Dell Launches Thin Client Alternative To Traditional Desktops - InformationWeek

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Hardware & Infrastructure

Dell Launches Thin Client Alternative To Traditional Desktops

Dell says its On-Demand Desktop Streaming technology can reduce IT labor costs by 56%.

Dell on Wednesday introduced a thin-client offering for large and midsize organizations looking to switch from traditional desktops to machines that run off a central server delivering the operating system, applications, and data.

Dell unveiled its On-Demand Desktop Streaming technology at the Gartner IT Expo in Orlando, Fla. The computer maker claims its new alternative to conventional desktops can reduce IT labor costs by 56%. The new product is targeted at large and midsize commercial and institutional organizations, such as call centers and education computer labs.

The Dell package includes OptiPlex 745 and 755 desktops, both without hard disk drives and scheduled for release in November; a PowerEdge 2950 server, a PowerConnect Gigabit switch, Citrix Provisioning Sever for Desktops software, and a PowerEdge 2900 storage server. Dell is the single supplier for all the components, and also offers deployment services and ongoing support.

The average cost of the complete system is $1,100 per user, and each PowerEdge 2950 server can handle as many as 100 OptiPlex machines.

Dell claims the total cost of ownership for the new system is less than a conventional PC, a so-called fat client that's loaded with applications and hard disk drives. The thin-client alternative is easier and less expensive to secure, and only the software on the shared server needs to be patched or upgraded, the computer maker said.

But some experts aren't so sure that the new system would save much money, given the upfront cost of replacing a company's current infrastructure. Also making thin clients less attractive is the low-cost of business PCs, which Dell sells for less than $400. "This kind of solution still requires an initial investment and change in infrastructure that I don't think will appeal to a large number of corporations," Toni Duboise, analyst for Current Analysis West, told InformationWeek.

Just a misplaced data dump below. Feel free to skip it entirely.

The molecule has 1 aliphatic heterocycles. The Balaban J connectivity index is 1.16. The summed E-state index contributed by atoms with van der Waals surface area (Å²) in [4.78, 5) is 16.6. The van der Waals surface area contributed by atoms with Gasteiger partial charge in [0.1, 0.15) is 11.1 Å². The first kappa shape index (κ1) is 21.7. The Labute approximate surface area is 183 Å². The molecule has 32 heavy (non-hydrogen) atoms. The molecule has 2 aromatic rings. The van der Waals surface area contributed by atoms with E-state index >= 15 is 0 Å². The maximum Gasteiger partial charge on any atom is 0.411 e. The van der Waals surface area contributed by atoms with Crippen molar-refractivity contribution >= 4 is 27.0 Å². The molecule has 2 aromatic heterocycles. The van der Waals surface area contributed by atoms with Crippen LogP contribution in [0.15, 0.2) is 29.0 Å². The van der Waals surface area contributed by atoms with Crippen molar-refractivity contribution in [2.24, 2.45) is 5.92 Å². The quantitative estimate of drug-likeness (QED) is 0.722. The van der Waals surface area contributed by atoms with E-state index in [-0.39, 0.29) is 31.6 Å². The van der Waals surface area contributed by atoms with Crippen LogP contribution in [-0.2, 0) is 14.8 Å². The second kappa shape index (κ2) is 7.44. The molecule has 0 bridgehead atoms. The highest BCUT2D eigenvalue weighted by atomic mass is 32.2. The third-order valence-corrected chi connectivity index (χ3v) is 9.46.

Dell is not the only computer maker to recently come out with thin-client systems. NEC in April introduced its Virtual PC Center, which is a combination of proprietary hardware and software that NEC says can run PC applications, including audio, graphics, and video, on a thin-client without any latency problems. Dell also claims its system of dumb terminals can deliver applications and data as quickly as a traditional desktop system.

Duboise agreed that thin-client technology is far better than in years past, when delays in running applications made the systems undesirable. "What's different today is that streaming applications are better supported by the technological advancements," she said.

Nevertheless, Dell's latest product is likely to be limited to companies looking for new desktop infrastructure or to replace their current systems, Duboise said. Other potential customers are likely to wait until Dell can offer as references companies that have been successful with large-scale deployments. "It's going to take a couple of (customer) wins," she said.

As to the services and support Dell is offering, the company over the last couple of years has been criticized for failing to maintain the quality of its customer support. The company, however, appears to be solving those problems. "They have definitely shown improvements on their service scorecard," Duboise said.

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